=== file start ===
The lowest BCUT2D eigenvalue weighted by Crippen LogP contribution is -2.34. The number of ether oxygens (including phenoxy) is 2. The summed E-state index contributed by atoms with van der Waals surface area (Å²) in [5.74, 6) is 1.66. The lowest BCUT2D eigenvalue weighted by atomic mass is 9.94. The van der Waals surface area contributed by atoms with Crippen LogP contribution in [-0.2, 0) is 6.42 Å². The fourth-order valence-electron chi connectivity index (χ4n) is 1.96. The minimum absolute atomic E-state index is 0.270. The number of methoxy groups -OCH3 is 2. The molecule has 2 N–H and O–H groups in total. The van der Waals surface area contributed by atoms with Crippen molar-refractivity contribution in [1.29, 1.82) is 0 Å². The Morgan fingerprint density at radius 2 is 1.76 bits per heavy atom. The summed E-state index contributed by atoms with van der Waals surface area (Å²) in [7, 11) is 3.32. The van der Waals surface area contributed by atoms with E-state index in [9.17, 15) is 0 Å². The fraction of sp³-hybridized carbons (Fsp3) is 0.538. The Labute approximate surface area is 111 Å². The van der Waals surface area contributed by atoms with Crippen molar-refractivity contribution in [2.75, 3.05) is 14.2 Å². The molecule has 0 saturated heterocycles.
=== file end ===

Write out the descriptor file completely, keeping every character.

The lowest BCUT2D eigenvalue weighted by Crippen LogP contribution is -2.34. The number of ether oxygens (including phenoxy) is 2. The summed E-state index contributed by atoms with van der Waals surface area (Å²) in [5.74, 6) is 1.66. The lowest BCUT2D eigenvalue weighted by atomic mass is 9.94. The van der Waals surface area contributed by atoms with Crippen LogP contribution in [-0.2, 0) is 6.42 Å². The fourth-order valence-electron chi connectivity index (χ4n) is 1.96. The minimum absolute atomic E-state index is 0.270. The number of methoxy groups -OCH3 is 2. The molecule has 2 N–H and O–H groups in total. The van der Waals surface area contributed by atoms with Crippen molar-refractivity contribution in [1.29, 1.82) is 0 Å². The Morgan fingerprint density at radius 2 is 1.76 bits per heavy atom. The summed E-state index contributed by atoms with van der Waals surface area (Å²) in [7, 11) is 3.32. The van der Waals surface area contributed by atoms with E-state index in [9.17, 15) is 0 Å². The fraction of sp³-hybridized carbons (Fsp3) is 0.538. The Labute approximate surface area is 111 Å². The van der Waals surface area contributed by atoms with Crippen molar-refractivity contribution in [2.75, 3.05) is 14.2 Å². The molecule has 0 saturated heterocycles.